When Can You Refuse to Buy a House Without Losing Your Makings?

Can you opt out of an accepted signed offer to buy a home? After all, many things can happen during the close of any sale – job loss, medical emergencies, divorce – that may require you to change your plans. The good news is that yes, a signed offer can be canceled, but when you do, it will determine if you will lose your deposit.

Can you refuse an accepted offer to buy a home?

Yes, but it could cost you. By signing a contract for the sale of real estate, you are legally bound by the terms of the contract, which usually include an upfront payment called a down payment, usually 1-5% of the purchase price. The deposit shows the seller that you are a serious bidder willing to close the deal.

Of course, even with the best of intentions, there may be reasons why you do not decide prematurely to close a trade. This is why most sales contracts (drawn up by your real estate agent) include contingencies that allow you to renegotiate or cancel a deal without losing your earnings. Common contingencies include:

  • Home Inspection: You can opt out of a deal if a home inspection reveals unexpected flaws that negatively impact the value of the property.
  • Valuation: If the home’s valuation shows that the home is worth less than the purchase price and the seller will not renegotiate the deal, you can opt out of the deal.
  • Selling your current home. Often people need to sell a house in order to buy a house. This circumstance prevents you from getting stuck paying off two mortgages.
  • Funding: If you are denied a bank loan to buy a home, you can refuse it without penalty.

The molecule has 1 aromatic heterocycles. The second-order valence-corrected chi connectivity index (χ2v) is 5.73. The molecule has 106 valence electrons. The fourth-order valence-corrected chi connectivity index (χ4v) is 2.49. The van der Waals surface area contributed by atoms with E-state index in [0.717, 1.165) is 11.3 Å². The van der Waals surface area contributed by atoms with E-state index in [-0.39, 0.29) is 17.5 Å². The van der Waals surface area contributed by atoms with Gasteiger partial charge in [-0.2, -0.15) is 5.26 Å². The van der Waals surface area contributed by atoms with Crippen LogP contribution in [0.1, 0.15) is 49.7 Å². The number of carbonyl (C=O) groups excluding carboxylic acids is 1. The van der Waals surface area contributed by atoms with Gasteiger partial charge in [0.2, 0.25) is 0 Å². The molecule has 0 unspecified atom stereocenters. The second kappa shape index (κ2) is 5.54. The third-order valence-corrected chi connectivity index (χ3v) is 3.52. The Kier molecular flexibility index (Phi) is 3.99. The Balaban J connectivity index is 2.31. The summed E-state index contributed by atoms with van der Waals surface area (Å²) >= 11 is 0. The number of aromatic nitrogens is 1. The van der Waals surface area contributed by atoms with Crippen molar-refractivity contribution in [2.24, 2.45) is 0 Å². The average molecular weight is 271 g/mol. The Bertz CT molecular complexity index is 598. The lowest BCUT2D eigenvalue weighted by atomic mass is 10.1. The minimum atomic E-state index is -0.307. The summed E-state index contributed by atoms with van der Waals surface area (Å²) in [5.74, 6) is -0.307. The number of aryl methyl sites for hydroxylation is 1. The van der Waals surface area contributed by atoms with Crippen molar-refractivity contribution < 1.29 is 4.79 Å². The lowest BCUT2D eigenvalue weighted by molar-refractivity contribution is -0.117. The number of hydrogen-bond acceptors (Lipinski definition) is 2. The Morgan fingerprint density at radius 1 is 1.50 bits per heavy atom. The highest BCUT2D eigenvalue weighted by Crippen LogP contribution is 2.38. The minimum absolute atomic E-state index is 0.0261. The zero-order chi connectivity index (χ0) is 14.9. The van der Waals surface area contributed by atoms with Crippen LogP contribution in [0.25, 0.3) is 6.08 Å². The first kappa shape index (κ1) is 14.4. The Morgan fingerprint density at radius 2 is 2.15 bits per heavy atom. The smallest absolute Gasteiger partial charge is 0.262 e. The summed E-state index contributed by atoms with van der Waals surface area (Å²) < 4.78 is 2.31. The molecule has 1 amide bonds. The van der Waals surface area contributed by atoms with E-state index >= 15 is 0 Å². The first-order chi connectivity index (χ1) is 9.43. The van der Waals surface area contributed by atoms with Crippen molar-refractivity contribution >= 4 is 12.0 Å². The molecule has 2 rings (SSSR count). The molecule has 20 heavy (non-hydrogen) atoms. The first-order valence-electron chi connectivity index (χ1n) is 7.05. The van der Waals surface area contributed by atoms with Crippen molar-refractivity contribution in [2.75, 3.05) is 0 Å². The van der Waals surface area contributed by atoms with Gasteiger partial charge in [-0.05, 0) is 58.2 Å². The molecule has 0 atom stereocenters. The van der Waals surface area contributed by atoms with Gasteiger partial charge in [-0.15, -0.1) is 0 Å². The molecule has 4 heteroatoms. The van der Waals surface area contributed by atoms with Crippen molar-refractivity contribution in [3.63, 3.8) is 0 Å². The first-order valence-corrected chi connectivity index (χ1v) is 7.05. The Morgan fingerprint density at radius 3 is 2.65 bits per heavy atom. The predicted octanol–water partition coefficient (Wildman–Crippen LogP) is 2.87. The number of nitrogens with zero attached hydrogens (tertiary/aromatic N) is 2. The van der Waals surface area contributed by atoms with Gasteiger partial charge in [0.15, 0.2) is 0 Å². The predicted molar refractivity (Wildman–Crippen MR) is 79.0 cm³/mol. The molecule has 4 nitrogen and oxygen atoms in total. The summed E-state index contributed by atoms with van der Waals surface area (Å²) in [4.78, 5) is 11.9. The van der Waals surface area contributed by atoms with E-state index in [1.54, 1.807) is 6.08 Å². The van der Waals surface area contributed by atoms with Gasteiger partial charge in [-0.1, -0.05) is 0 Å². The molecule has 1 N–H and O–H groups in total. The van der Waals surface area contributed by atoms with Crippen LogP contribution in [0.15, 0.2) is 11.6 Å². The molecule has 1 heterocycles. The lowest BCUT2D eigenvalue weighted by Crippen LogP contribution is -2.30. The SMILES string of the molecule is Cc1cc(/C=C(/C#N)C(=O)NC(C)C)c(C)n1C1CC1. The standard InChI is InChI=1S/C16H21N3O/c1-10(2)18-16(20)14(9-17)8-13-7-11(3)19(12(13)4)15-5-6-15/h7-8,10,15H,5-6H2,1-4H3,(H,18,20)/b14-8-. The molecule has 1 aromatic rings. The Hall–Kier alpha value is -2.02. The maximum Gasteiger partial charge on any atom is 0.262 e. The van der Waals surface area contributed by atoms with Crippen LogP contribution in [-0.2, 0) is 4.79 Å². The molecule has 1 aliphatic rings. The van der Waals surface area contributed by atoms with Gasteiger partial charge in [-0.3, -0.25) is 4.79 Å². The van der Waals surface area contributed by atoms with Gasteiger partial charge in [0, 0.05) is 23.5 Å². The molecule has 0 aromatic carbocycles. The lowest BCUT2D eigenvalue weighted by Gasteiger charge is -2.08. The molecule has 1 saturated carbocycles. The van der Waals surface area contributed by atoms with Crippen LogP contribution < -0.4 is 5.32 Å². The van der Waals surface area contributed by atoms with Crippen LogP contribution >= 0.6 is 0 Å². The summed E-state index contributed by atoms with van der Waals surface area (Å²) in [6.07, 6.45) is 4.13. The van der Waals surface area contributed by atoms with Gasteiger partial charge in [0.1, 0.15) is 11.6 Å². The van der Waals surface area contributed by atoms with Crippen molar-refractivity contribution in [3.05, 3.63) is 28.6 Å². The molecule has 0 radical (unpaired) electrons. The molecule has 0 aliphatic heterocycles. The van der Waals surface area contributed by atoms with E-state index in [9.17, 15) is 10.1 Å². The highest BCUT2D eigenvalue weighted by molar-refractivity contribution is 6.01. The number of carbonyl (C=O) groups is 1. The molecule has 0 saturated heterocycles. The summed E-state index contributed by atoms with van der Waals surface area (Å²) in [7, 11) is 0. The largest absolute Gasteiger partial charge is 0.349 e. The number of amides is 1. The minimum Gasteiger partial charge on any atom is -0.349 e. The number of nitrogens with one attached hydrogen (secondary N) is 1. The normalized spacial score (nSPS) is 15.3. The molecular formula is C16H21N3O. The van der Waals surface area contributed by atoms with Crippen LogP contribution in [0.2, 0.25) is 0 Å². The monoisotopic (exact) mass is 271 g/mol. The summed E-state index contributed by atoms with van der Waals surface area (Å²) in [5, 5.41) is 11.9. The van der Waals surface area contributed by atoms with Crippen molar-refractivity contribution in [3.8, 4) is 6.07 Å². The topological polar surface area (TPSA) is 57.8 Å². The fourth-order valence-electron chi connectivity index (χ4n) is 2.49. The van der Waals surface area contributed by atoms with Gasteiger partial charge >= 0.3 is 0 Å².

As the Washington Post notes , the seller can withhold the buyer’s deposit and sue for additional damages if they can prove that you deliberately thwarted the deal, either by jeopardizing the loan decision, taking on large debts, or quitting your job.

What if the unforeseen circumstances do not cover your reason for rejecting the offer?

Let’s say your reason for rejecting an offer is not related to unforeseen circumstances in your contract – for example, looking for a dream job in a new city. What to do then? Unfortunately, the fate of your deposit is in the hands of the seller. This is why you want to cancel your offer as soon as possible, as the longer you wait, the more inconvenience it will cause the seller.

Check with your real estate agent for next steps. Honesty is your best policy, as many sellers will be smart if the reason for your cancellation is because of a major, unexpected change in your life. Of course, you will have less traction if you just hesitate to own real estate. In this case, you might have to bite the bullet and wave your hand at your set money – certainly an expensive decision, but better than buying a home you would rather not own.


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